Wednesday, February 13, 2013

TAG Grants and Virginia Independent Colleges

I suppose if you're the money-person for a county, city, state, or school district, you know to the penny how much you're spending per pupil. I remember being amazed when my children spent a few years in public school at the dollars spent per pupil, until it was explained to me that this average included providing services for those with disabilities and special needs, as well.  Then the money made sense.

Getting a child through the higher education hurdle is not for the faint of heart. The money required is astounding.

Today's college graduates are almost universally burdened with a debt they'll never pay down until they're quite a bit older.  I wonder how they'll ever afford a house, a new car, insurance, food, etc., without help. Even the Obamas said they spent years paying off their student loans, and they graduated back when tuition wasn't as high as it is now.

I was asked recently to support a slight increase in the TAG grants Virginia provides its students attending private colleges and universities. You bet I do, and I emailed my legislator to say so. One of my children received a TAG grant, and every little bit helps when tuition is close to $40,000 a year.

Sunday, February 10, 2013

Can we learn from the past?

A writer friend has been studying the old Perry Mason books and encouraged me to do the same. I started one, and realized I was reading a master. Maybe not War and Peace ( which I have never finished, I confess, maybe because I was reading it in a French translation), but the hand of a master storyteller is sure and steady. Earl Stanley Gardner is teaching me a lot, and I'm an old hand at this game.

A few quick impressions---

1. Quick character descriptions: sketches that give you a nail on which to hang your assessments.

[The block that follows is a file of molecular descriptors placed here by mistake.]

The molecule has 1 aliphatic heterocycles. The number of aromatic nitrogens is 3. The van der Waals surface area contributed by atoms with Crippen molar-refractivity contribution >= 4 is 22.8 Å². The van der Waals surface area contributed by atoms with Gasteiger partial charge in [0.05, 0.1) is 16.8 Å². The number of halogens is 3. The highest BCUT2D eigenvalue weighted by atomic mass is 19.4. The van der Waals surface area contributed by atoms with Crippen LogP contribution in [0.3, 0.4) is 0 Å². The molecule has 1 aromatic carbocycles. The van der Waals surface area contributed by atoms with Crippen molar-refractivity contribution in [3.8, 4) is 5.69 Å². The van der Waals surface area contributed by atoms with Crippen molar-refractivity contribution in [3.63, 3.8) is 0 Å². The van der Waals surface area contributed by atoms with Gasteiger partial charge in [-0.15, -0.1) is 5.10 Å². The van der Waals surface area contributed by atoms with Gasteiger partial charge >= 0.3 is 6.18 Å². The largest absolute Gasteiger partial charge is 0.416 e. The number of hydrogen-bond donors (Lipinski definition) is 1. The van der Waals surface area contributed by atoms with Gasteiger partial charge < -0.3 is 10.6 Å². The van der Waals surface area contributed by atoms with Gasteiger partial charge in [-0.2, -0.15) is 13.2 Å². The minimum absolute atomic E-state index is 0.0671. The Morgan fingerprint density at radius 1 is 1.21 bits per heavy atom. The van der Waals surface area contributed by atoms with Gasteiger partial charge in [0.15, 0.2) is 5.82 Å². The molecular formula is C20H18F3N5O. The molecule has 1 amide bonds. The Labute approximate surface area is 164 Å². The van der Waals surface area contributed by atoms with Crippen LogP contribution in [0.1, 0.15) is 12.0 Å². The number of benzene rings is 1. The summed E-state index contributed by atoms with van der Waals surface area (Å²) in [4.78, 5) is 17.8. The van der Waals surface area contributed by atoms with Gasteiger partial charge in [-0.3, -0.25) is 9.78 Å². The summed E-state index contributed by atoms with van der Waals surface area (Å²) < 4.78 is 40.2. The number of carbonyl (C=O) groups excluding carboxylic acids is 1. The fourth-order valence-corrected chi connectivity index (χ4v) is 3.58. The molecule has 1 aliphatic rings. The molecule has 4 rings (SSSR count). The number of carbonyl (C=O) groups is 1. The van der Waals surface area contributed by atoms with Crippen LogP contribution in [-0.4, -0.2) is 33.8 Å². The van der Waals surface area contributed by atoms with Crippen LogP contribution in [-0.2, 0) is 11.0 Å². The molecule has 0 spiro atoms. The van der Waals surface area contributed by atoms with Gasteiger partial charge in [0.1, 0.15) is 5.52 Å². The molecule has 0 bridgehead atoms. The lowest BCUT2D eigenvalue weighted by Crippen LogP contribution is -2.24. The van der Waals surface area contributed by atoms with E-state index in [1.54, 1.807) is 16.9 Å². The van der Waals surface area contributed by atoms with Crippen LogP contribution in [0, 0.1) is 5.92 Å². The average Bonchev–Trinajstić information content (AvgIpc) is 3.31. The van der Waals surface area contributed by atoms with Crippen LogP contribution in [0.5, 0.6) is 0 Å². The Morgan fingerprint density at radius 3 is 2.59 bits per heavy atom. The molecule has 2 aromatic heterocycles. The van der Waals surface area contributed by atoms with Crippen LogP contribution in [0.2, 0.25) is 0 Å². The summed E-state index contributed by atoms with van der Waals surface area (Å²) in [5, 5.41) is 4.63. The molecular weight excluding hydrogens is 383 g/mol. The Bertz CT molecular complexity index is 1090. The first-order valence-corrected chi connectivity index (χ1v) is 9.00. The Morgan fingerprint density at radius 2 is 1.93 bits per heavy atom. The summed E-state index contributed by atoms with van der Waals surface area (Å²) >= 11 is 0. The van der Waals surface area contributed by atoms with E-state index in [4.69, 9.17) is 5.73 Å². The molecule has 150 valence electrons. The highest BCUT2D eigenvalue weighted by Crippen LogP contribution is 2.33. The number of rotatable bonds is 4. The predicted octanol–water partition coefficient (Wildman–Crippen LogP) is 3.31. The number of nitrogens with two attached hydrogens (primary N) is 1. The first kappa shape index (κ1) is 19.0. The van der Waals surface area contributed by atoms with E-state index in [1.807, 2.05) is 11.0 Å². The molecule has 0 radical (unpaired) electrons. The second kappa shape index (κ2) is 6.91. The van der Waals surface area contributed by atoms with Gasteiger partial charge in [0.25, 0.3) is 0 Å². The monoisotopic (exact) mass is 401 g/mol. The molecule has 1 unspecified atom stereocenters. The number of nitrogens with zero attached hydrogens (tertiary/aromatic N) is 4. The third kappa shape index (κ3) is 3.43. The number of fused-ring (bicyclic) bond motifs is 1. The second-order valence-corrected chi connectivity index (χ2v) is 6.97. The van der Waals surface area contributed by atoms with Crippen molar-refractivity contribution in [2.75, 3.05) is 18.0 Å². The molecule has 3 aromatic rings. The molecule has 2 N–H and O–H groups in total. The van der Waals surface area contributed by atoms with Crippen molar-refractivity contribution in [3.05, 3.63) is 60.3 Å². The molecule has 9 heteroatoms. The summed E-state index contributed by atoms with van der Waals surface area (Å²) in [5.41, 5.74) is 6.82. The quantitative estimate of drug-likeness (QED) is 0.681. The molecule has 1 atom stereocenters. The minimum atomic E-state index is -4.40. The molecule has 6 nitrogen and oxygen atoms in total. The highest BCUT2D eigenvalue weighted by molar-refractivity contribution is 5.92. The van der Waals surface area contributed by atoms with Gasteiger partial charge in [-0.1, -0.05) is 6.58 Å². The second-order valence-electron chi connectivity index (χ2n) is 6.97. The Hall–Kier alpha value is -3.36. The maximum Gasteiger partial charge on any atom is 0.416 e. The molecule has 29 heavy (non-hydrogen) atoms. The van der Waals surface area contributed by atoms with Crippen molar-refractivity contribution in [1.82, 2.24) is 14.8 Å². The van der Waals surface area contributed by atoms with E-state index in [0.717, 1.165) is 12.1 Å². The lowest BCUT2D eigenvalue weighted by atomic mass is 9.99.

2. A fast hook to reel you in as a reader. Prospective client, a man we know is wealthy and accustomed to getting his way, to PM: "I want you to find a gold fish." Okaayyyy....I'm intrigued, ecen if Mason isn't at first feelin' it.

3. Short, snappy dialogue. Elmore Leonard-esque.

4. Short chapters, one leading swiftly into the next. Back story is brief and cuts to the chase.

5. The whole book isn't too long. No leisurely, beautiful sentences. No artistic exposition. Just the story, ma'am, just the story. (Where did that come from? Dragnet?)

More later. . . .

Monday, February 04, 2013


The Super Bowl was pretty durned good. Thought the 49ers had a shot, but the Ravens just weren't going to roll over and play dead. That's what makes a champ. There's no quit in their vocabulary.

I have listened to Jimmie Johnson over the years, and now Brad Keselowski, talk about winning a Nascar championship. The talk is about how tough it is, how you need great people around you, etc., etc., but the proof of what makes a winner shows up when something  goes wrong. When a part breaks and they're twenty laps down. Do they hop out of the car and head for the motorhome?  Not Jimmie Johnson, not Brad Keselowski. They keep their tail feathers in that car and get whatever is left, out of it.

Remember Kyle Busch doing leaving his broken car when he drove for Hendricks? Dale Jr. hopped into it to finish the race after repairs had been made, just for fun, he said, since his car was wrecked. And before you could go "hmmmm?" Kyle was out at Hendricks and Dale left his father's team to drive for Rick Hendricks.

 I've  seen Kyle Busch lay down at Gibbs, just get totally furious at something that happens to the car and check out mentally. In interviews, he wonders why, if he's such a great driver, as he's been called by others, he hasn't won a championship.

I know why. It's pretty obvious to anyone who follows the sport. I wonder why no one has ever told him the truth.